1. Soon and SuddenSince the Ascension, Christ’s coming in glory has been imminent (Rev 22:20), even though “it is not for you to know times or seasons which the Father has fixed by his own authority”(Acts 1:7). This eschatological coming could be accomplished at any moment, even if both it and the final trial that will precede it are “delayed” (Mat 24:44; 1 Thess 5:2; 2 Thess 2:3-12) (CCC # 673).

Of all the points the Catechism makes, this one sets the tone of balance that must be maintained. On the one hand Christ says that He is coming soon and that His coming could be both sudden and without warning, but this truth must be held in tension with other truths that set forth certain things that must be accomplished and certain signs that must appear before then. And these things are not easily or quickly accomplished.

2. SuspendedThe glorious Messiah’s coming is suspended at every moment of history until his recognition by “all Israel” (Romans 11:20-26; Mat 23:39), for “a hardening has come upon part of Israel” in their “unbelief” (Romans 11:20-26) toward Jesus. St. Peter says to the Jews of Jerusalem after Pentecost: “Repent therefore, and turn again, that your sins may be blotted out, that times of refreshing may come from the presence of the Lord, and that he may send the Christ appointed for you, Jesus, whom heaven must receive until the time for establishing all that God spoke by the mouth of his holy prophets from of old. (Acts 3:19-21)” St. Paul echoes him: “For if their rejection means the reconciliation of the world, what will their acceptance mean but life from the dead?” (Rom 11:15) The “full inclusion” of the Jews in the Messiah’s salvation, in the wake of “the full number of the Gentiles” (Rom 11:12), will enable the People of God to achieve “the measure of the stature of the fullness of Christ”, in which “God may be all in all” (Eph 4:13; 1 Cor 15:27-28) (CCC # 674).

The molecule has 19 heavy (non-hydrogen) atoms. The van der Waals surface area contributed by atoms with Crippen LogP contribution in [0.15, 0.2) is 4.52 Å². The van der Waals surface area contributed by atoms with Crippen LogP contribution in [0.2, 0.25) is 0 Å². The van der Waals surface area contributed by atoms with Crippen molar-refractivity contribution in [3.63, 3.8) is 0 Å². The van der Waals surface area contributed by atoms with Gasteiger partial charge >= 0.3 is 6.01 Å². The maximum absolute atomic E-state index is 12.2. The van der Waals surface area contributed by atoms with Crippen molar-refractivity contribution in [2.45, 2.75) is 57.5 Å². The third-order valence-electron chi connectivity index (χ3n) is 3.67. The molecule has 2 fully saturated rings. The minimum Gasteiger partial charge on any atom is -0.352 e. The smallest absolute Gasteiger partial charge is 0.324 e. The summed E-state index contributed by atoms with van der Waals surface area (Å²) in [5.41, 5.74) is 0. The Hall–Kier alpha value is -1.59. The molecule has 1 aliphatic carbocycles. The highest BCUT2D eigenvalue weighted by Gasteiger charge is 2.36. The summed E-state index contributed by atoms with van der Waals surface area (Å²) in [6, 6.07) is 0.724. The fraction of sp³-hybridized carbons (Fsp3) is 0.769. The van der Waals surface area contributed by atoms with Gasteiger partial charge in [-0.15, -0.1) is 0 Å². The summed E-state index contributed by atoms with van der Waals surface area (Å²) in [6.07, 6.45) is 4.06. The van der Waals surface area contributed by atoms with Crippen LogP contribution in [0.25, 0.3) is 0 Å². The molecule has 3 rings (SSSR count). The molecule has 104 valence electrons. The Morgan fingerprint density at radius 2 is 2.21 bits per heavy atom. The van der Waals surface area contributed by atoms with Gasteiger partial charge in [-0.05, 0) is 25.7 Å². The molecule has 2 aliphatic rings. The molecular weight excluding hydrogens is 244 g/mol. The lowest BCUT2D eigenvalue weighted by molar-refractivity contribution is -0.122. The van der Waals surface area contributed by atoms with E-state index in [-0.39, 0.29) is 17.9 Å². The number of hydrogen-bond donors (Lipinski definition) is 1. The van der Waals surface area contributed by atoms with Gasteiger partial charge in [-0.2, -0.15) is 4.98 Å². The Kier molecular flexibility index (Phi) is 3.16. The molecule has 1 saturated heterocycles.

This going forth of the Gospel to all the nations and the acceptance of Christ by the Jews would seem to be matters that would take some time.